“Criminals and Us”

Tags:

Criminology and Theology

My apologies for the delay in regular postings to those who are regularly following my blog.  Preparing for and teaching a summer class on “Punishing Criminals: A Biblical View of Justice” took some extra time.  But I thank you for your patience, and for your interest in exploring the connections between crime and theology.

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I was reminded this week of the similarities we share with those convicted of felony crimes and sentenced to prison.  We began a new 10-week session with a group of participants in the “Prison Fellowship Reentry Ministry” for which I volunteer.  The first day we introduced the group of nearly 30 guys to the challenges we all face in trying to make changes in our lives.  In addition to focusing on self-assessment and taking responsibility for bad decisions that got them in prison, we integrate a faith dimension toward making changes.

Two Bible verses that point toward the need for personal change and the difficulty of making changes were written by the Apostle Paul.

“I do not understand my own actions.  For I do not do what I want, but I do the very thing I hate.”  –Romans 7:15

Paul was jailed for charges of violating laws of the Roman authorities; and openly admits that he struggled to live up to his calling as a messenger of God.  The men in the prison group identified with the Apostle’s words—but were also surprised that even a man of God struggled to do what was right.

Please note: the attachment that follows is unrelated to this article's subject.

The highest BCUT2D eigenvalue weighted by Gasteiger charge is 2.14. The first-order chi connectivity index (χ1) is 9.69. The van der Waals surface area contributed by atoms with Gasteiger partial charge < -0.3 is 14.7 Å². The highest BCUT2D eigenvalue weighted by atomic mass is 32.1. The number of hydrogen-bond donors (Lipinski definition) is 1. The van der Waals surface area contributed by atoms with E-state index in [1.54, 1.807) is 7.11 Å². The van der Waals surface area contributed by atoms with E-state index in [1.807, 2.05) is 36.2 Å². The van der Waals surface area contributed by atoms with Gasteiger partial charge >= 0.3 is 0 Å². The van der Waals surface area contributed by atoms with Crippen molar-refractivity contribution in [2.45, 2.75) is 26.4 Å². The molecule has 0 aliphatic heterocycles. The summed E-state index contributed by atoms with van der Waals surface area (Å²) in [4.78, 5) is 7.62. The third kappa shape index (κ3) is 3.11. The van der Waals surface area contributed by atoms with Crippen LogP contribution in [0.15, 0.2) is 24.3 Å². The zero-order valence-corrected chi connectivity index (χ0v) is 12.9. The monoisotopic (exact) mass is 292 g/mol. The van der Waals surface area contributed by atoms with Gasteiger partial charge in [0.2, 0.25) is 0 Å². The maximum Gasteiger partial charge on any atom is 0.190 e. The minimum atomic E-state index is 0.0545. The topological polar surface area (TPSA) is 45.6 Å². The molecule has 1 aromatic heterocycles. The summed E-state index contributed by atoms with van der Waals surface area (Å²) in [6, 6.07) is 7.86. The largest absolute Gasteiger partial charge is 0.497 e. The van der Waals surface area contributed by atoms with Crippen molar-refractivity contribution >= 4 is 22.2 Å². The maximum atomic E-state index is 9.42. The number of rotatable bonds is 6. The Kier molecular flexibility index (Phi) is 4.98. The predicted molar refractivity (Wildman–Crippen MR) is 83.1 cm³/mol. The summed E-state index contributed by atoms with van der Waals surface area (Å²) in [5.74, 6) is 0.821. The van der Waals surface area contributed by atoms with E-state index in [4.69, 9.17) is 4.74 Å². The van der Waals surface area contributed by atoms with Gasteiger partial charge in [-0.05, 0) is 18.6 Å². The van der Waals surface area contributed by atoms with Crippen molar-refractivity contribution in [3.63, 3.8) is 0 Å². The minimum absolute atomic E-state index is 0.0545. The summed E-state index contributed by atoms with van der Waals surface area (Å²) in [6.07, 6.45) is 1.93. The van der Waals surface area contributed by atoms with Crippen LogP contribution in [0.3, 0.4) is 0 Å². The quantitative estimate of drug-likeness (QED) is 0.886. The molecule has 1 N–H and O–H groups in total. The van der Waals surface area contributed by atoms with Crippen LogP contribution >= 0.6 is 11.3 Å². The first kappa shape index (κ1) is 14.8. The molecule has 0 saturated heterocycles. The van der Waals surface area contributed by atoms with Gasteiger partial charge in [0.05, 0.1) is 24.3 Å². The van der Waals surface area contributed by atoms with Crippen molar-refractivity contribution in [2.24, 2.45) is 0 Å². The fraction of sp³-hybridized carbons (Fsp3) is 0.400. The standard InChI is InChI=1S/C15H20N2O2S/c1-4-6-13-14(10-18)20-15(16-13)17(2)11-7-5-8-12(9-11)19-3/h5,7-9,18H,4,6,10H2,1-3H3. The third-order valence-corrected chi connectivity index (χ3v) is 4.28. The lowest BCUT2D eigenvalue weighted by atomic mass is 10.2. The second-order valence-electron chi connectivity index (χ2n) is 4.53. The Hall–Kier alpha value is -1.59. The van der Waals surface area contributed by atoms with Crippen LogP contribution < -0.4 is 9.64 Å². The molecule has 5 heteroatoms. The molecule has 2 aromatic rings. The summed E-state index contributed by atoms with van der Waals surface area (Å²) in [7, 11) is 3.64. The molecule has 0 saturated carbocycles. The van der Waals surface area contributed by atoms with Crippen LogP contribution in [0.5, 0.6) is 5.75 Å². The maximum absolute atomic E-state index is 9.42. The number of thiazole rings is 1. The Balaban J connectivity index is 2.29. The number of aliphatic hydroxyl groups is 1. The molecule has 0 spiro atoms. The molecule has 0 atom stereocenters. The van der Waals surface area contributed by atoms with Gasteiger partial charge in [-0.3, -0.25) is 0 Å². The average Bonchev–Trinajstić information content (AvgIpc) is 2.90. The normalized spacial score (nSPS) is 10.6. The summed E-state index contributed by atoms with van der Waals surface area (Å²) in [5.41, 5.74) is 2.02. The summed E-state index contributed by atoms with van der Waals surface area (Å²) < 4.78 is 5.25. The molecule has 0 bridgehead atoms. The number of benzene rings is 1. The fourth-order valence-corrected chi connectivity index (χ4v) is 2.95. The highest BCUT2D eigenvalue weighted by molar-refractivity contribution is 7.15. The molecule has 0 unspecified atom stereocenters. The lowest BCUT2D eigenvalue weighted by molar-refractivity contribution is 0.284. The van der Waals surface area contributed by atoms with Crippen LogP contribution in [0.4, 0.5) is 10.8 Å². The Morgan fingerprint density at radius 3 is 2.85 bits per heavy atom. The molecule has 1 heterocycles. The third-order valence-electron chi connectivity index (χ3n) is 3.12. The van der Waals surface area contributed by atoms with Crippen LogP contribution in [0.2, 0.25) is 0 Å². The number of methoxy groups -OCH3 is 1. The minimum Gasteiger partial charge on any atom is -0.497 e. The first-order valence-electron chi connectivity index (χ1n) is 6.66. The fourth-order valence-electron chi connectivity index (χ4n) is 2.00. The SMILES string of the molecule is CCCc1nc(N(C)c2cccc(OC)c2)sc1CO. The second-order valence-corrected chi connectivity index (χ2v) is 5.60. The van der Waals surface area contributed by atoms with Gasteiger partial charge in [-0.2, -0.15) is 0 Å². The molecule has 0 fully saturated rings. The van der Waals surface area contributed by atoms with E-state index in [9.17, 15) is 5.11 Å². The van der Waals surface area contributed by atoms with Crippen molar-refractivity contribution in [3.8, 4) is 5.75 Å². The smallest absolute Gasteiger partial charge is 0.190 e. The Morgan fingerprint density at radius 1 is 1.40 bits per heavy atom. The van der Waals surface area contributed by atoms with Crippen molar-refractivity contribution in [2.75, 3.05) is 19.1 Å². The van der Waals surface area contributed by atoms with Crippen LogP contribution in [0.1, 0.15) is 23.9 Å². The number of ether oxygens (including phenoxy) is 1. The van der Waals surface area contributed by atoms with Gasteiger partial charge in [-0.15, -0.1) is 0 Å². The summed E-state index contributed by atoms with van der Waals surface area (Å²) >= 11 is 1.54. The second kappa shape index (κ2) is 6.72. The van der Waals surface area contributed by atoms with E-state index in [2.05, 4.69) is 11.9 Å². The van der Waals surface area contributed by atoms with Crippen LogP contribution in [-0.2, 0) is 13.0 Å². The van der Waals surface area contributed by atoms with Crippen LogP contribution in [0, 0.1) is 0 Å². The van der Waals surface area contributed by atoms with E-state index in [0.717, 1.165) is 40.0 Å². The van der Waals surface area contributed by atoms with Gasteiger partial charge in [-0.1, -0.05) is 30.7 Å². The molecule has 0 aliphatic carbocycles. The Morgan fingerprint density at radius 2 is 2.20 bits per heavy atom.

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We turned to a second statement of the Apostle Paul that points to the importance of faith in turning one’s life around.

          “I can do all things through Christ who strengthens me.” –Philippians 4:13

 

As with all religious and spiritual care services administered through the Prison Chaplain’s Office, our Prison Fellowship Reentry program is open to participants of all religious beliefs.  Many of the prison inmates were encouraged by these Biblical statements.

Even the Apostle Paul struggled with doing right?!  …like me?!

Maybe, just maybe, faith in God, in Christ—or “my Higher Power”—can help me make the changes I know I’ve gotta make!

Yes, my friends: there IS a “criminology-theology-connection”!

*[As always, I appreciate your comments, feedback, and questions relating to this post.]

Religious Programs in Prisons

Tags:

Criminology and Theology 

Religion in Prisons-Then

Religion in Prisons-Now